1. Ali G*

          Yup. And if yo don’t have a degree in natural resources, wildlife or the like, you will never get a job. You can’t just sign up!

          1. Eeyore is my spirit animal*

            There is a lot of trade work. We had carpenters, mechanics, heavy equipment operators, etc. most of whom got started through the construction industry. Though nowadays, you might need a degree in something, just because.

    3. Metadata minion*

      If you’re interested in the outdoorsy aspect of park-ranger-ing more than the docent aspect of it, you might want to look into places like ecology labs, especially in government, if you have any background in the sciences. The pay is pretty terrible unless you have at least a masters’ degree, but is probably better than retail.

    4. walwen*

      I volunteer for the USFS in my local national forest. It’s not something I’m trying to make a career out of, but we are usually among the first to know when permanent positions will be opening up. The state parks in my state typically have entry level seasonal openings for a variety of positions too.
      Most of the work I do is what we like to call “preventative search and rescue” since our mountains do not mess around. Mainly providing info and advice to hikers and collecting data for yearly usage and SAR reports. We also have people who do trail maintenance, patrol for and dismantle illegal campsites, people who survey the flora in the alpine zone, and volunteers who help with archaeological surveys in the 19th century logging ghost towns we have literally everywhere. There’s a lot of variety for people with different backgrounds and interests! I would definitely suggest researching volunteer programs in your area to get your foot in the door.

    5. NotAnotherManager!*

      I have a college buddy who was a park ranger for a number of years. I believe she had an interdisciplinary degree that drew from hospitality management, forestry, history, and business – we had a design-your-own-degree program. She lived onsite at her park. The pay was lower because of the provided housing/utilities, and she started out at a smaller/lesser known park and worked her way up. I think she now works in an executive position at a well-known cultural site in our state.

      She was a ranger before she got married and had kids. She loved the outdoorsy side and doing interpretation and programs, but she also had to deal with drunk people (including some who tried to break into her house), people sneaking onto the park outside of hours, living on an isolated spot, and never really being off the clock.

      1. retired*

        Volunteered and worked for National Park (seasonal). And poop. We were expected to pick up poop personally while out on the trails; also a lot of dealing with the poop folks leave in the back country outhouses. People without permits, with dogs, cutting trees in very fragile areas…lots of difficult public stuff. People can take guns into the Park. Are you comfortable dealing with people wearing weapons? I experienced a lot of mansplaining and sexism in the volunteer/seasonal staff…also some professionals.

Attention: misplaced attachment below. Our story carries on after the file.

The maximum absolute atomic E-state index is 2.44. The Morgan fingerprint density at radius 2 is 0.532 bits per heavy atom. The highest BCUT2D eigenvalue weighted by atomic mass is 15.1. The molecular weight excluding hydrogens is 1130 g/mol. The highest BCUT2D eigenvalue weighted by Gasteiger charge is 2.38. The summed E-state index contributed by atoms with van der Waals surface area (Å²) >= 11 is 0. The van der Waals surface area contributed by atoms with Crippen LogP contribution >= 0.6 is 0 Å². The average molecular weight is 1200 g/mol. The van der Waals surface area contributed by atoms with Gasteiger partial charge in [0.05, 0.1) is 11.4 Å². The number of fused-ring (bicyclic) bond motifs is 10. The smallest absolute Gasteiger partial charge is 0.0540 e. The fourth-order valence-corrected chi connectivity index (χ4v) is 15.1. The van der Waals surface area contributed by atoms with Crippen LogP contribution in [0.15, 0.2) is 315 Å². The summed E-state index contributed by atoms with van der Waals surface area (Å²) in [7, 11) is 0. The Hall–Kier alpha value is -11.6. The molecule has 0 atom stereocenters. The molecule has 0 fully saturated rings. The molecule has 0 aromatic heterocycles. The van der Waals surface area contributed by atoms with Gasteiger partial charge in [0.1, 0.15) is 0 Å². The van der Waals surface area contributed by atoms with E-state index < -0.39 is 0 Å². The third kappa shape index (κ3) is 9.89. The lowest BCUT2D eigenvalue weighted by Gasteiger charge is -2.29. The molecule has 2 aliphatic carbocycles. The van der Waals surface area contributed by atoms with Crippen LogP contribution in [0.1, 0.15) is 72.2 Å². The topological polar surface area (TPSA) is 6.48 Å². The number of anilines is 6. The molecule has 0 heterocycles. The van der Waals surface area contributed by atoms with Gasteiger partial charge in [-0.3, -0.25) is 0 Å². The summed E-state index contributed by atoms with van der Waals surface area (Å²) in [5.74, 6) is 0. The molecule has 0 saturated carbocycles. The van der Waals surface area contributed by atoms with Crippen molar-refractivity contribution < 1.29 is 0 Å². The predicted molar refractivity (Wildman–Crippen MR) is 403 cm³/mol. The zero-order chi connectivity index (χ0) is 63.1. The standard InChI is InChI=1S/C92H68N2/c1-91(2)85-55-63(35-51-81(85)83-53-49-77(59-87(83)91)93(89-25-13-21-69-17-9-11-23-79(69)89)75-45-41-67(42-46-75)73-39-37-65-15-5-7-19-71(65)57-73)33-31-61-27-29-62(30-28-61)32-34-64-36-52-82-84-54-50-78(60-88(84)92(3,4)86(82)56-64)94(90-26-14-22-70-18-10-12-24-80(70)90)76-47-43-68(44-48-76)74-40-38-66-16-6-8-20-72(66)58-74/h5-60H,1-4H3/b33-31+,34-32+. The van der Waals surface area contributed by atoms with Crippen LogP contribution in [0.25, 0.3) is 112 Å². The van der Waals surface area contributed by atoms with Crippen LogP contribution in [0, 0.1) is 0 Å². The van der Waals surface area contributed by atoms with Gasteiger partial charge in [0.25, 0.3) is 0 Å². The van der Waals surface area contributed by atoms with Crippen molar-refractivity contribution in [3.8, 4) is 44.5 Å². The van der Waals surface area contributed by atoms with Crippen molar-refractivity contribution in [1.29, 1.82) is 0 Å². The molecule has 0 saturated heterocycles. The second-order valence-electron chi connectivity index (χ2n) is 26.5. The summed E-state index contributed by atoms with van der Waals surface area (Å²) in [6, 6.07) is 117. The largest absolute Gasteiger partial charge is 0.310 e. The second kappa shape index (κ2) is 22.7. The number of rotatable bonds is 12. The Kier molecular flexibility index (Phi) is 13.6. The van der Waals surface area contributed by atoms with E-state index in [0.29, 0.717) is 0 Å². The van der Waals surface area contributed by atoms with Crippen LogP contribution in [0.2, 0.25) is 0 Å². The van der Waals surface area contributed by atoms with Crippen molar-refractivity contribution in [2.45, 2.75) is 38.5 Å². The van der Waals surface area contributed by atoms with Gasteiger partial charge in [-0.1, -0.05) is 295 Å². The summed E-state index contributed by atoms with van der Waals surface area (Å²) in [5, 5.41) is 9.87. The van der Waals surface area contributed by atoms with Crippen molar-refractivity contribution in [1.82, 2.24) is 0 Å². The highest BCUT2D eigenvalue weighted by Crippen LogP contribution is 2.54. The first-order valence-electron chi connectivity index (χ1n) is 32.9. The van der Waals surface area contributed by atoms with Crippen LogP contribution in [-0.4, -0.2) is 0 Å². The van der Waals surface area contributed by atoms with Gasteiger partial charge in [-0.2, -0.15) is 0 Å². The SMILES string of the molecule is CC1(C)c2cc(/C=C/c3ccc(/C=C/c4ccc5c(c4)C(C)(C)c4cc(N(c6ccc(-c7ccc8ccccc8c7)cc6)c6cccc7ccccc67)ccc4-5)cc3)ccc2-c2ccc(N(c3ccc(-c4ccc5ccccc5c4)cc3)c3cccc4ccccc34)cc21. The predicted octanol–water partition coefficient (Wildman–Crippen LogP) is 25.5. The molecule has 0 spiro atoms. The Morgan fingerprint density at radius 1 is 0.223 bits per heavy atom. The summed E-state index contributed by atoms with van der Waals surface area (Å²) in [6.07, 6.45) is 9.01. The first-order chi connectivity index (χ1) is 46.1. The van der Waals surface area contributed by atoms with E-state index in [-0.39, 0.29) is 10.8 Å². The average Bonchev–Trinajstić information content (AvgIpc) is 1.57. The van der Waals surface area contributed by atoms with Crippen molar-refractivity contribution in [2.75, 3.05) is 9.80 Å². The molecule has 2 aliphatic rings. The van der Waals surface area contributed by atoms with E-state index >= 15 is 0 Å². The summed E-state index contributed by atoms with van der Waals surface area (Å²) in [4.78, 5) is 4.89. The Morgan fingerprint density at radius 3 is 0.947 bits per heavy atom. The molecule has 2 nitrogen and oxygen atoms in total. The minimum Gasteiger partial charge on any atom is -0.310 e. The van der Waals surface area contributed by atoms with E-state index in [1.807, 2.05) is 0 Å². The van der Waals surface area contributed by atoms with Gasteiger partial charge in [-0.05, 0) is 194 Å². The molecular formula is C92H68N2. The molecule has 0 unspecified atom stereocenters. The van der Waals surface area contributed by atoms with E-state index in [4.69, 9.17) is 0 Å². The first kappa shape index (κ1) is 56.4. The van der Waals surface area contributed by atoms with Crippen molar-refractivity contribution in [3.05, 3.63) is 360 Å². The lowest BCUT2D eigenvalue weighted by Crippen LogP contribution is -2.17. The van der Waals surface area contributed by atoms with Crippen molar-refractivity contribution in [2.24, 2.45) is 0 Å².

Ah, but the hiking…

    6. Cheesecake2.0*

      Would you consider city or county too? I live in a place with a ton of county-maintained parks and they all seem to have rangers too. Might be less competitive than federal.

    7. A Park Ranger*

      Working for a land management agency typically requires 60-90% office work, admin work, customer service, janitorial services, and or basic facilities maintenance. The job description will tell you what the job is. Technician positions are typically the “field work” positions where you are the “boots on the ground”. Technician positions can be seriously fun with open opportunities to learn GIS skills and to contribute to protecting an endangered species. The key is to understanding your own finances and what you are willing to sacrifice to potentially move around the country and work in grant funded limited time positions. Many of these positions are highly competitive, recent grads, graduate students, mid-level career technicians, and people trying to transition into work other than what they have been doing are all applying to and working these jobs. Recent grads especially because they often cannot get hired into their field of study full-time without field experience. And then you also have the retirees who are wanting to earn money and work a rewarding meaningful field job. The social hierarchy in these organizations is just like any other industry with the typical office politics, sometimes with hyper-competitive co-workers and sometimes a more reasonable mix of personalities.
      Because most of these are government jobs in some way, bureaucracy is inescapable as well as the current majority politics of the time. In my agency there was a memo and a directive where-in we were disallowed to mention climate change in our educational programs for the public. There are many openings for positions with my agency currently over the past 5 years the turn-over rate has increased.

      I’ve been working a job which my agency head at the state-wide training indoctrination program just 3 years ago still literally called us proudly a “work-cult” and a “lifestyle choice” instead of just saying we are in a career field.